My wife loved Acer because they were cheap. After the second black screen of death, I finally convinced her to go to an Apple. It really works better for what she needs it for and does much better with balancing her resource draining programs without significant performance loss. Of course, Apple isn't cheap, but to me, the price is worth the performance.
When you move from a $250 Acer to a $3000 Apple product you would expect the performance to be better.
As a distinguished sales professional who has been on the road selling his ass off for the man since 1997, I could not care less about my job this week. The Taints are coming to town for an epic showdown and I am taking December 20-Jan 2 off from work. This very well could be the hardest 4 days to get through in my professional career. How about the rest of you assclowns? How many poops do you give about real life this week?
I feel exactly the same as you.
I also was scheduled to have off from Friday afternoon Dec 20 until Jan 2nd.
You see, the "applicable rules" also state that Tiger Woods signed an incorrect scorecard, which is penalized by DQ. In this case, though, the Master Rules committee (not the USGA, not the PGA, not the R&A) has a rule that allows them to change the rules of the game for the benefit of TV. So, although the "letter of the law" says one thing, there is apparently the catch-all, one-time, get-out-of-jail free card- the almighty TV rule.
You are taking the term "TV Rule", to mean that the individual tournament committees can change the rules of the game to increase tv RATINGS.
It is called the "TV Rule", because golf seems to be the singular sport where people can call from home during a tournament and report player infractions. The governing bodies didn't think it fair that a player could unknowingly violate a rule, turn in their scorecard, and then AFTERWARDS be subject to a late call from a viewer watching tv at home in his Lay Z Boy.
If the player knew before signing his scorecard that he was subject to a penalty, he would take the penalty and not be subject to turning in an incorrect scorecard.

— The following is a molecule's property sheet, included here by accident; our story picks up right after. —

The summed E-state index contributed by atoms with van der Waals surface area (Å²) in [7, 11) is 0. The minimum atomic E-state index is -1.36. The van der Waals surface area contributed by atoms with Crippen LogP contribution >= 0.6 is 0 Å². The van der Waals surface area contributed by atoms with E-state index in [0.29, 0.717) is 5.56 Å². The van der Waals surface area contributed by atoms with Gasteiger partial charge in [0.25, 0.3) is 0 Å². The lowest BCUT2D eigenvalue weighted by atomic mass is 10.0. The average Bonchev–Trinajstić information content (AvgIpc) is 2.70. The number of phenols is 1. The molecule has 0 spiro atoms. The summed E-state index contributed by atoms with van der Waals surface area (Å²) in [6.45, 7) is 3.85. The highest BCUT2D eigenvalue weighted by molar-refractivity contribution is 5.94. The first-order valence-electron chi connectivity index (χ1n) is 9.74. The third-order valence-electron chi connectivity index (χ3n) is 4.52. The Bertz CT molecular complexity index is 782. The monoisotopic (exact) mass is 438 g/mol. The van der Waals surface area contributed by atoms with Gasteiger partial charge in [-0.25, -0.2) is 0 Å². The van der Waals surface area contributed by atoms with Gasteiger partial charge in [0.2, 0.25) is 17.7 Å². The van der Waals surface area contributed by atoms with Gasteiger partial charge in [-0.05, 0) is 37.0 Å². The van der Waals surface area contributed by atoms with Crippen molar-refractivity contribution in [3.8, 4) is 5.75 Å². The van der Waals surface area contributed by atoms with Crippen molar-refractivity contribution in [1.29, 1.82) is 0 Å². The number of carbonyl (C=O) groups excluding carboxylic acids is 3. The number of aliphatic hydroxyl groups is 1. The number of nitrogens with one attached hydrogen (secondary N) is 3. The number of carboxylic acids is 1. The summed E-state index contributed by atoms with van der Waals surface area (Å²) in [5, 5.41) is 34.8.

Most people would think DQing someone for signing an incorrect scorecard when they didn't even KNOW it was incorrect is a very harsh penalty.
TV viewers have cost players tournaments in the past- Camillo Villegas was DQ'd as a result of a phone call in 2011.
In the case of the latest-this Tiger thing- had a caller not made the call, he would have been DQ'd for signing an incorrect score card. Only by virtue of that call did rules officials begin looking at the incident.
It's not a question of Tiger-hating as much as it is changing the rules of the game to accommodate the almighty TV dollar. Football and NCAA basketball timeouts are governed by TV. Masters tournament has their own rules committee and does not have the USGA or the PGA rules committees involved. Therefore, they feel they can change the rules of golf to suit their tournament, which benefits their TV ratings and their profitability.
The relatively new change in the rules is BECAUSE of the situation with Villegas, and various other situations where players have been DQ'd dating all the way back to Roberto De Vicenzo signing an incorrect scorecard in the 1968 Masters.
The powers that be instituted rule 33-7 to give an alternative to an automatic DQ. With Roberto, he hit the shots necessary to win the Masters with his golf clubs but he got the death penalty because of a mistake he made with his pencil.
There have been many instances of DQ in the past that almost everyone would look at as too harsh a penalty for the violation.
In 2011 the rules committee finally realized this and took some action, instituting Rule 33-7.
The only problem here is all the talking heads on TV that haven't swung a competitive club in years can't go along with progress and realize the rule has changed.
Tiger should have been DQ'd or should withdraw ONLY if we apply the pre 2011 rules.
We, however, are now operating under the current Rules of Golf.